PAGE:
On the Second Day of Christmas…

I settled my brain for a long winter’s nap.  Actually, I “took the day off”.  I slept until almost 11!  (Ok, so I did wake up when the trash collection truck came by clattering the neighbor’s trashcans around, but I was successful in ignoring it and going back to sleep!) I didn’t clean anything, I didn’t decorate anything, I didn’t bake anything.  I put the digital Christmas music station on the TV and finished one crochet project (a Christmas gift) and started another (another gift).  I ate some cookies.  I had leftover pierogi for lunch.    I had a “jammy day”.

It was great. I feel relaxed.  I feel refreshed.  I feel ready to go tomorrow!  But, as I’ve said before, tomorrow is another day and you never know just what comes with it.

While I listened to favorite Christmas songs, I remembered with some melancholy, the “after Christmas” festivity that we enjoyed when I was growing up.  I may have alluded to it in one of the 25 Days series…I’ll have to go look.  Anyway, here’s how it would work.

Christmas 1969

On Christmas Day, we would do the whole family gift opening thing, followed by Christmas Day Mass.  Then we’d go home and the turkey dinner fixins would go on the stove (and into it!) and Nanny & Aunt Flossie would come up from their downstairs apartment to have dinner with us.  I would take a picture of everyone as my mother would say “Hurry up your dinner is getting cold!”  Yes, there was snow on the ground in the background.  I’m surprised there isn’t also a gallon jug of apple cider.

Eventually, we’d get in the car and head to Uncle Tommy’s – my dad’s youngest brother – For a while, he lived in an apartment building too, with my Aunt Peggy on one floor and Uncle Joe on another.  We’d go to see all three before home for the night.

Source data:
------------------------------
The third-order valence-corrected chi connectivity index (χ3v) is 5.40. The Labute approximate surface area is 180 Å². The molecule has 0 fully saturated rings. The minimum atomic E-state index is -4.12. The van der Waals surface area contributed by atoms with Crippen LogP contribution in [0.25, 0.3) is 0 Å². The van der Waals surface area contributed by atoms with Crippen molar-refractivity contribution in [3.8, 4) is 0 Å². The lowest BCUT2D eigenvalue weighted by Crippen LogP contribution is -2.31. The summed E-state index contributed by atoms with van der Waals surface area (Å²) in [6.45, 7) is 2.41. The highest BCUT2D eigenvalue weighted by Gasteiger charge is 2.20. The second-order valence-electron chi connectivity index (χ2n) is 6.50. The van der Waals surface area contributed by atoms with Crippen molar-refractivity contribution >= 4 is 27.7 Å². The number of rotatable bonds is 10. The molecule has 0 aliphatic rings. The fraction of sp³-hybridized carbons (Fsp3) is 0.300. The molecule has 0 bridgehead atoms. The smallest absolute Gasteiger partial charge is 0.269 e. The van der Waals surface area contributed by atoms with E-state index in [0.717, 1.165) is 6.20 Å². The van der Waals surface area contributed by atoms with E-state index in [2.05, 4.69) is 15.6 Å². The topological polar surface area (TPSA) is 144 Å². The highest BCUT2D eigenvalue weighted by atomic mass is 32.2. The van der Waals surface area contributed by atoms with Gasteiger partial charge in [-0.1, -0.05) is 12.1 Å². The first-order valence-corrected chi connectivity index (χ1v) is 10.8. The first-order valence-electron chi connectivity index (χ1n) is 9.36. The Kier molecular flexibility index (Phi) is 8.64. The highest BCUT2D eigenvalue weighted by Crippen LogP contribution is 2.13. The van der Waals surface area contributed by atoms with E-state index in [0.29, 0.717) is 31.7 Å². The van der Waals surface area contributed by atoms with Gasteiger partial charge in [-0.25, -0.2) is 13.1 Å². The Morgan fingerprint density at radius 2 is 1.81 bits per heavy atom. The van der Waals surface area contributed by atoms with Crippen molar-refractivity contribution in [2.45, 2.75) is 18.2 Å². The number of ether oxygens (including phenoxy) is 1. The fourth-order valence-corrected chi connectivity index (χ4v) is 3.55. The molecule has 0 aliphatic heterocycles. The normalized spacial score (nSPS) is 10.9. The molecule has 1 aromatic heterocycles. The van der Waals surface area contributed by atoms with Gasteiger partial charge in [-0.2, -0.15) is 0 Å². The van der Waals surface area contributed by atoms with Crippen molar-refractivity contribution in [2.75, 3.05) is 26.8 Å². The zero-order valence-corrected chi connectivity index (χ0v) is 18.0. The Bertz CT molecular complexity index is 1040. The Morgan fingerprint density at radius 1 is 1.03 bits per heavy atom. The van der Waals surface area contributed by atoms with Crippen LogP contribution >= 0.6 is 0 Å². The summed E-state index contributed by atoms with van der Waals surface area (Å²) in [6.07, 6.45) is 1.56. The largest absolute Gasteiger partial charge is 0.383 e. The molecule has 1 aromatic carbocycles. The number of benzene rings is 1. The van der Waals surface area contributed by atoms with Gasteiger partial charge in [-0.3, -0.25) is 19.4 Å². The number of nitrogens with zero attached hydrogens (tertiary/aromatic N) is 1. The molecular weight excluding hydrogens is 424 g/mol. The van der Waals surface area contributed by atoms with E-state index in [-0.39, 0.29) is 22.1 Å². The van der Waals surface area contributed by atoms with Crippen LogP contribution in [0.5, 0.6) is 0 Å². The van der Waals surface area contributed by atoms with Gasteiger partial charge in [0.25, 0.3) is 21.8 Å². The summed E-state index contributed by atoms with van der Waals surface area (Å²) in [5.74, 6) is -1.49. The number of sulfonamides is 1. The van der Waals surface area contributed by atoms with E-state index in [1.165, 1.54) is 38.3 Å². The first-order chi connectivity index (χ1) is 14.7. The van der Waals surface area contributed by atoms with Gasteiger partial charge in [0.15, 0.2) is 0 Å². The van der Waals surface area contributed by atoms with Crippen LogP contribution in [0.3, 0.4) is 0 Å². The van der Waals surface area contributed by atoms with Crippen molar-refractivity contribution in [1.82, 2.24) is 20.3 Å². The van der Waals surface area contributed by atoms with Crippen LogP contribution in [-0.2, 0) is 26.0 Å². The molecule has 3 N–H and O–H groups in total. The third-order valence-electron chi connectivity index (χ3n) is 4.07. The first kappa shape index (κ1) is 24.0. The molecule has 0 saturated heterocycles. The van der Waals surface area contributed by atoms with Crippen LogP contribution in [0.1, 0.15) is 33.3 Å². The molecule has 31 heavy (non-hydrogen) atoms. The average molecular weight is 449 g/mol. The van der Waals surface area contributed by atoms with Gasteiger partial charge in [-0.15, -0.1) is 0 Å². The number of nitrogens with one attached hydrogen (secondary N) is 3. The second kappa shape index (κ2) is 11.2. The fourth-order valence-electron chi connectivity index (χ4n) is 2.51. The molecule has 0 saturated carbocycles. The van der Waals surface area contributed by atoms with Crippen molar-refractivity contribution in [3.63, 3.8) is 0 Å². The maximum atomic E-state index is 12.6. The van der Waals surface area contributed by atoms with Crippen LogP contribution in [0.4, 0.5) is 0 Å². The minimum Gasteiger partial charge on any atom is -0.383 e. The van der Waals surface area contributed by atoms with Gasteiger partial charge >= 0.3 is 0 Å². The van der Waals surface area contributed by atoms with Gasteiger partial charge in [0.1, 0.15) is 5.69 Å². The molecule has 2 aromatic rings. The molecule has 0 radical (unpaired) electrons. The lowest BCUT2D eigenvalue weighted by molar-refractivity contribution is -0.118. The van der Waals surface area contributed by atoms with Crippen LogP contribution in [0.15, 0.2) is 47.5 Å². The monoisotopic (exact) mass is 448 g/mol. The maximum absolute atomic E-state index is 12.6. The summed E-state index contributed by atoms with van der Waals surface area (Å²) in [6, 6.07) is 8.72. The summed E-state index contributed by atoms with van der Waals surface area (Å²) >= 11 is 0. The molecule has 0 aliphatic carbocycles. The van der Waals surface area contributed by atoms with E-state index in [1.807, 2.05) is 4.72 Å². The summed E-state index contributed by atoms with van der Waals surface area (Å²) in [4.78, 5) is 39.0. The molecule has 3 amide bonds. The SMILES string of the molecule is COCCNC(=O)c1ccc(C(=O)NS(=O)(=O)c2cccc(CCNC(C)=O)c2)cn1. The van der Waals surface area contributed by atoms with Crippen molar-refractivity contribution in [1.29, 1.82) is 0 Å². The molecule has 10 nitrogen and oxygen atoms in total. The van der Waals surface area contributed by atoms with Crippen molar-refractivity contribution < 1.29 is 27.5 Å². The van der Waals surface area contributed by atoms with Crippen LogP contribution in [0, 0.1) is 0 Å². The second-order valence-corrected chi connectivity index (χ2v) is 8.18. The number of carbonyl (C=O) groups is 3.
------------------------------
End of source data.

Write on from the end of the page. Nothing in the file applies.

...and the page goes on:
We’d go to the Trezza’s one night and the Fraleigh’s one night.  Sometimes some policeman friend of my dad’s that my parents were friends with would invite us over one night.  Then one night we would have everyone over to our house.  There would be drinks (highballs, screwdrivers and beer mostly, and sodas for the kids — fully leaded!), finger food and snacky things, followed, of course by coffee (decaf?  G’wan… gedouddahere.  REAL COFFEE at night!) and probably some of Aunt Flossie’s Christmas cookies.  Everyone would see our tree (which I always thought of as the best out of everybody’s) and what we got (before New Year’s… after New Year’s the gifts were always moved to our own rooms) and it was just the best time. 

So, for four to six nights during the Christmas holidays, we’d go ‘a-visitin’, which still remains, to this day, one of my most cherished memories of my most favorite season.  As I think back about it, I have a smile on my face and a tear in my heart because that doesn’t happen any more.  Even with friends, there’s rarely any interaction after December 25.    It seems that Christmas Day ends the season that has been building up since Halloween (well, any more it starts then). 

But as far as I’m concerned the weeks leading up to December 25 are just the preparatory days to the real celebration.  When everything is done and decorated and shopped for and wrapped (and unwrapped) and now it’s time to celebrate and be together with family and friends.

Every year, I miss it.  This is the reason I started hosting my group’s Red Hat Christmas party.  I think I explained this yesterday.  Quite well too.  Go back and read the reference.  It gives me the opportunity to have my part of the ‘party’ even though there are a lot of gaps around it. 

By the way, on the 2nd Day of Christmas, his/her true love gave to him/her, 2 turtle doves.  This is the best description I could find for the significance of turtle doves — Eat up!

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